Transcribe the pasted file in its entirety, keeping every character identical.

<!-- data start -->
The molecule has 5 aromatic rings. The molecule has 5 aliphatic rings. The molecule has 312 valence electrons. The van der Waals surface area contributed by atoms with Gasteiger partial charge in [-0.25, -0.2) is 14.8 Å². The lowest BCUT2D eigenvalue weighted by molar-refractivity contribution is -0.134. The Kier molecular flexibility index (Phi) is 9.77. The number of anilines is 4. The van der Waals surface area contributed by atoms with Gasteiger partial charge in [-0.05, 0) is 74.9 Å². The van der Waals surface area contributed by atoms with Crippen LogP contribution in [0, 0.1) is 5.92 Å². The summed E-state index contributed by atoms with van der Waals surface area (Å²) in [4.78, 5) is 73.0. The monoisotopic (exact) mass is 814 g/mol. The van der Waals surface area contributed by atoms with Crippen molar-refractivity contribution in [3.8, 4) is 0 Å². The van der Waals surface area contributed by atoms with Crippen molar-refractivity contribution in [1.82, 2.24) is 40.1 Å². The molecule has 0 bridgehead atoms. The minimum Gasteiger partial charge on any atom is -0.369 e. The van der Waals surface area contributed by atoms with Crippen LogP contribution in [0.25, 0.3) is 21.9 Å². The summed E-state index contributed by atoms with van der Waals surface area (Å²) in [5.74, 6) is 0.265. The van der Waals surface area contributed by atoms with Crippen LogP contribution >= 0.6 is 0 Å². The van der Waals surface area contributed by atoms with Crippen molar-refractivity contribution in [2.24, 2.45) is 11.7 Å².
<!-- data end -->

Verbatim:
The molecule has 5 aromatic rings. The molecule has 5 aliphatic rings. The molecule has 312 valence electrons. The van der Waals surface area contributed by atoms with Gasteiger partial charge in [-0.25, -0.2) is 14.8 Å². The lowest BCUT2D eigenvalue weighted by molar-refractivity contribution is -0.134. The Kier molecular flexibility index (Phi) is 9.77. The number of anilines is 4. The van der Waals surface area contributed by atoms with Gasteiger partial charge in [-0.05, 0) is 74.9 Å². The van der Waals surface area contributed by atoms with Crippen LogP contribution in [0, 0.1) is 5.92 Å². The summed E-state index contributed by atoms with van der Waals surface area (Å²) in [4.78, 5) is 73.0. The monoisotopic (exact) mass is 814 g/mol. The van der Waals surface area contributed by atoms with Crippen molar-refractivity contribution in [3.8, 4) is 0 Å². The van der Waals surface area contributed by atoms with Crippen molar-refractivity contribution in [1.82, 2.24) is 40.1 Å². The molecule has 0 bridgehead atoms. The minimum Gasteiger partial charge on any atom is -0.369 e. The van der Waals surface area contributed by atoms with Crippen LogP contribution in [0.25, 0.3) is 21.9 Å². The summed E-state index contributed by atoms with van der Waals surface area (Å²) in [5.74, 6) is 0.265. The van der Waals surface area contributed by atoms with Crippen LogP contribution >= 0.6 is 0 Å². The van der Waals surface area contributed by atoms with Crippen molar-refractivity contribution in [2.24, 2.45) is 11.7 Å².